Why Water and Sanitation Matter for Women and Girls

May 6, 2016

Last month, Michelle Obama, speaking at the World Bank event to announce the institution’s new $2.5 billion commitment to invest in girls’ education projects, talked about periods. The First Lady was speaking on behalf of the White House’s Let Girls Learn Initiative, which aims to ensure that adolescent girls around the world get the education they deserve. Mrs. Obama recognized that many barriers exist that prevent girls’ access to education.

She asked, “Why are girls in some parts of the world still missing school because of their menstrual cycles, or made to feel that a woman’s menstruation and sexuality are unacceptable?” Her question highlights one of many ways that women and girls are uniquely affected by a lack of water, sanitation, and hygiene (WASH).

Around the world, 663 million people lack access to safe drinking water and 2.4 billion people lack access to sanitation facilities. Lack of access to water and sanitation has negative impacts on all areas of a person’s life, from illness (and possible death) due to preventable waterborne diseases, to time lost to fetching water, and much more. 

Although these impacts are felt by all, women and girls are disproportionately affected. In many parts of the world, women and girls are primarily responsible for the task of collecting water for household use. In Africa and Asia, they walk an average 6km a day to complete this task. When households lack a toilet or latrine, women often delay relieving themselves until night for privacy, but this practice can be harmful to their health. Women and girls also must deal with menstruation and pregnancy, which create additional needs for adequate materials (soap, water, and feminine products) and facilities (toilets, trash disposal, health clinics/hospitals with toilets, water, soap, etc.) to stay clean and free from infections. While lack of access to WASH in and of itself is an issue, it also impacts other areas of girls’ lives.

Education – Girls often spend more time than boys fetching water, which means time away from school and learning. Many schools lack sanitation facilities or have poor options that don’t include separate facilities for boys and girls. Due to inadequate facilities and lack of feminine hygiene products, some girls may miss school during their periods, causing them to fall behind in their studies.

Economics – The chore of fetching water falls primarily to women and girls, limiting the time they have to engage in other productive activities. When family members are sick (waterborne diseases constitute a significant portion of the global disease burden; diarrheal disease is the second leading cause of death for children under 5 years old), women and girls often bear the burden of caring for them, further limiting time for work that might generate income to support their families.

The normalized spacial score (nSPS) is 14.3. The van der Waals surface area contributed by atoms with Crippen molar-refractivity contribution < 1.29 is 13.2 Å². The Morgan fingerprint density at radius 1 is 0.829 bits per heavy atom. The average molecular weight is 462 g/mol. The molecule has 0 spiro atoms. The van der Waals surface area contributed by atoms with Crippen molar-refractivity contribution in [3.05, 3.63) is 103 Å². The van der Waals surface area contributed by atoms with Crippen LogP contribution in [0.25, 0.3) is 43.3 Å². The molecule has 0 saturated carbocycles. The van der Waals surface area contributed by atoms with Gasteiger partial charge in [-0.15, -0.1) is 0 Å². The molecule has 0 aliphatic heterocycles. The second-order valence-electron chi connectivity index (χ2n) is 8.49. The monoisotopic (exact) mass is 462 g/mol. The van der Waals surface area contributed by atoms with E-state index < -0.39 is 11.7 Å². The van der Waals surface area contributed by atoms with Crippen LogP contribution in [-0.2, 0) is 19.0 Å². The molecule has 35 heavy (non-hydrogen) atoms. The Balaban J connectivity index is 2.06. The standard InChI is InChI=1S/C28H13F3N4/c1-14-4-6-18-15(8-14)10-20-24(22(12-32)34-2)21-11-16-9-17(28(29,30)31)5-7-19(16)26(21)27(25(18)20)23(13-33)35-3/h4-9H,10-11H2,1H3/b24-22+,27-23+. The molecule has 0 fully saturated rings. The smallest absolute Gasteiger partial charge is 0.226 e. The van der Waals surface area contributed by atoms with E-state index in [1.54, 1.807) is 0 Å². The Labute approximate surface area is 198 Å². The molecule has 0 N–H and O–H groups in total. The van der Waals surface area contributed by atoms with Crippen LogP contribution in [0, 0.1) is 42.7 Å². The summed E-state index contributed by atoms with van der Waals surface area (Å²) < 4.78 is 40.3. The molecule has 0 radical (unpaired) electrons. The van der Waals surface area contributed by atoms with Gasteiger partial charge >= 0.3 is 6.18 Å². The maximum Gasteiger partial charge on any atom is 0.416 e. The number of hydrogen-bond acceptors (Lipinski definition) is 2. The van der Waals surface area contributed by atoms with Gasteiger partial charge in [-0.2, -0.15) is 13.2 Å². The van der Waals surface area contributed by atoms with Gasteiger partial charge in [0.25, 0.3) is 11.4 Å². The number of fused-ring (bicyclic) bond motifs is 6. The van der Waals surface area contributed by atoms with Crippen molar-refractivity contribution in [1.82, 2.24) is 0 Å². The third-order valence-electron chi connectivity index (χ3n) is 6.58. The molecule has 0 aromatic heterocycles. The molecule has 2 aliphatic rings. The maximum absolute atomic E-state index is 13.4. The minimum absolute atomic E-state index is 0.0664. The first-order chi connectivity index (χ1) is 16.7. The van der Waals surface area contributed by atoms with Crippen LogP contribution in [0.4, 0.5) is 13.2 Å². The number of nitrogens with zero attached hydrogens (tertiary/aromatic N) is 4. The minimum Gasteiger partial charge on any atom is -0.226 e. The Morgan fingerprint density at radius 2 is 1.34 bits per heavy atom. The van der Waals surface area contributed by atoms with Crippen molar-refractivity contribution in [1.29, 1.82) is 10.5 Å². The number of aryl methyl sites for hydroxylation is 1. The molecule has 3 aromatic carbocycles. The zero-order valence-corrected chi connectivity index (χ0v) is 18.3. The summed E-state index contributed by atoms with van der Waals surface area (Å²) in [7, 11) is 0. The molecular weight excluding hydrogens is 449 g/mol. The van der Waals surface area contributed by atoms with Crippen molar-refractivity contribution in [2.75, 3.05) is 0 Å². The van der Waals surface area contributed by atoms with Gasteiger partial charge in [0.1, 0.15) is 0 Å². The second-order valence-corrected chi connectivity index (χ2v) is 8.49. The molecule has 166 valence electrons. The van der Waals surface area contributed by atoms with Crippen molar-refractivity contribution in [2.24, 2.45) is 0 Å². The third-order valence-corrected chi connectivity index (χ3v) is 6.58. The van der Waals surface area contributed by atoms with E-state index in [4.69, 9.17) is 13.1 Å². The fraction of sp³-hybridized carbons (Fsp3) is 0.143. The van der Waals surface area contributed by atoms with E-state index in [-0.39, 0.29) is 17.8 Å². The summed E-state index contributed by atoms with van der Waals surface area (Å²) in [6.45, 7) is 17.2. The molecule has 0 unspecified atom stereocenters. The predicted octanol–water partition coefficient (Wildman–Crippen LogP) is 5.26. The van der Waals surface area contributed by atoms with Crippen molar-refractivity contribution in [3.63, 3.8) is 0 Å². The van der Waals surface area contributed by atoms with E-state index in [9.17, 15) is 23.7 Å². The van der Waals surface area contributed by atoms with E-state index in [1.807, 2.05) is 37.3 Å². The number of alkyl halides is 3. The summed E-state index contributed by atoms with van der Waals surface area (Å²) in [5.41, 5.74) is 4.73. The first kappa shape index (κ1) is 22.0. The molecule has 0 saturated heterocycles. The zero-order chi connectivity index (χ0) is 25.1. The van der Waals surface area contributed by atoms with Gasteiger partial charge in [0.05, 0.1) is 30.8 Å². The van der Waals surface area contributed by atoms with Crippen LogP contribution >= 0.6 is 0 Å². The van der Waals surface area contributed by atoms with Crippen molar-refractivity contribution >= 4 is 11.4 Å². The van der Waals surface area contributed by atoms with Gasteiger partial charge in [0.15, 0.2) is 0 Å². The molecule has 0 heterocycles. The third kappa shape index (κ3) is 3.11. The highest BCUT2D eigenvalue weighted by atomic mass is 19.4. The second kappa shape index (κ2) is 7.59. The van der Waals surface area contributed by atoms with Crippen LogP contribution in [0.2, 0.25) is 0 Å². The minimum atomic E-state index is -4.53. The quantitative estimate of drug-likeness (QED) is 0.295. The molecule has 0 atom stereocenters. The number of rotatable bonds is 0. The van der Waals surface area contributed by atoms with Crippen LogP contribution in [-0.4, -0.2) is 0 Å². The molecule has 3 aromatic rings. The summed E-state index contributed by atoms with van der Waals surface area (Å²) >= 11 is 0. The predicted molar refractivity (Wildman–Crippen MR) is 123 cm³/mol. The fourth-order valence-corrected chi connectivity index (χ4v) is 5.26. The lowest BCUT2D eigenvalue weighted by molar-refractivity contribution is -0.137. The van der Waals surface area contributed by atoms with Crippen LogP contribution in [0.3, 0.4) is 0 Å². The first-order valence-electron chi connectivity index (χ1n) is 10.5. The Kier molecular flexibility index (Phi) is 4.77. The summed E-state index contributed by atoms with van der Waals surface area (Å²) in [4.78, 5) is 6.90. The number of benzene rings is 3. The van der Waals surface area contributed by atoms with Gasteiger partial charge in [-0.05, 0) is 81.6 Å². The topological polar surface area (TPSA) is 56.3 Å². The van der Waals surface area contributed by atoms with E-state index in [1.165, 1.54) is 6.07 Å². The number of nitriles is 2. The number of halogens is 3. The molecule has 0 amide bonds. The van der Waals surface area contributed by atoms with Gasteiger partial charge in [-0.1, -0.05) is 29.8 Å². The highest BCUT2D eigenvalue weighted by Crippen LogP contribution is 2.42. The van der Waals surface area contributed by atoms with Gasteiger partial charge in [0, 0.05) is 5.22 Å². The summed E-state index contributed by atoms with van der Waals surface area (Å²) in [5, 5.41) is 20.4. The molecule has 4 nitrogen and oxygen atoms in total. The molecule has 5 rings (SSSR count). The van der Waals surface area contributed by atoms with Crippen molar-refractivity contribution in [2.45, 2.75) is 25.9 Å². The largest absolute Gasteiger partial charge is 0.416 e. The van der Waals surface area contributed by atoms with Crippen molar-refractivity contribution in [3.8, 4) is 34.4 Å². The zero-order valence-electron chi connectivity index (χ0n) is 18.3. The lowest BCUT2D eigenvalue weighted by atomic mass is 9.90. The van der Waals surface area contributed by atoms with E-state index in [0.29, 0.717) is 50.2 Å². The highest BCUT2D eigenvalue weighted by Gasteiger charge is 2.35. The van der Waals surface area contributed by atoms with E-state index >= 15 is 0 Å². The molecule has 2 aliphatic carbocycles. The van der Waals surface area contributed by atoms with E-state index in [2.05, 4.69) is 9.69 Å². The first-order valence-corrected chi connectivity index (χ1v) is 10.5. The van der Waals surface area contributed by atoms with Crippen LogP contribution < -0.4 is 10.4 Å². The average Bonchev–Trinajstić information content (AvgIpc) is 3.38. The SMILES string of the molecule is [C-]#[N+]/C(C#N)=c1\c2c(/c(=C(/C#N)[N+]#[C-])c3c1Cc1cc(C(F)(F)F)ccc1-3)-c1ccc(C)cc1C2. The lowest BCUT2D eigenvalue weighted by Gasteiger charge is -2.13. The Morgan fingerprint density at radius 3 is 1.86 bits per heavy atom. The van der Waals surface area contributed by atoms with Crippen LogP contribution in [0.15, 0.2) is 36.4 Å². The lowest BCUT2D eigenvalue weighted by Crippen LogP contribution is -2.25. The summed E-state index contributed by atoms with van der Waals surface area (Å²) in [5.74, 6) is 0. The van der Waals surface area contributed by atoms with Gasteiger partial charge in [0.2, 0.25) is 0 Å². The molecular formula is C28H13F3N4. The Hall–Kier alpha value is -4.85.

Health – The physical task of fetching water can be extremely taxing – when a typical jerry can (plastic water container) is full, it can weigh more than 40 lbs – and women and girls risk physical injuries from carrying such heavy loads. These risks increase when women are pregnant, yet the task of collecting water remains. When women give birth, adequate WASH is important to prevent infections for both the mother and child, yet a 2015 report from the World Health Organization (WHO) and the United Nations Children’s Fund (UNICEF) reported that 38 percent of health facilities don’t have access to an improved source of water.


Plan International recognizes the challenges facing women and girls when they are unable to access water, sanitation, and hygiene, and is working to address these issues through a variety of approaches.  For example:

  • In Zimbabwe, Plan worked with communities to improve water and sanitation access in schools, so that students would no longer have to leave to fetch water and girls would have separate toilets with the space needed to effectively manage their periods.
  • In Uganda, Plan partners with a local social enterprise, AFRIpads, which makes reusable sanitary pads. Through this partnership, distributors and sales agents were engaged and trained to sell the pads at the community level, which has improved access to pads in the project areas. Plan also worked with girls and their communities to increase awareness of menstrual hygiene management and reduce stigma around menstruation.
  • In Ethiopia, Plan is addressing the barriers that prevent girls from accessing quality education, including lack of water, sanitation, and hygiene. Plan and its partners improved school latrines and water systems, built hand-washing facilities, and distributed feminine hygiene products.  Plan also partnered with Be Girl, a social enterprise developing reusable menstrual products, on a pilot to ensure that the products were responsive to girls’ needs.

Throughout the lifecycle of a girl, access to water, sanitation, and hygiene, or a lack thereof, can have a significant impact on her well-being, dignity, and ability to reach her full potential. Plan is committed to improving the lives of girls and women and addressing the significant barriers that they face. As Mrs. Obama so rightly pointed out, addressing girls’ lack of access to WASH can have ripple effects in other parts of their lives, such as the opportunity to complete their education.. Here at Plan we could not agree more, period.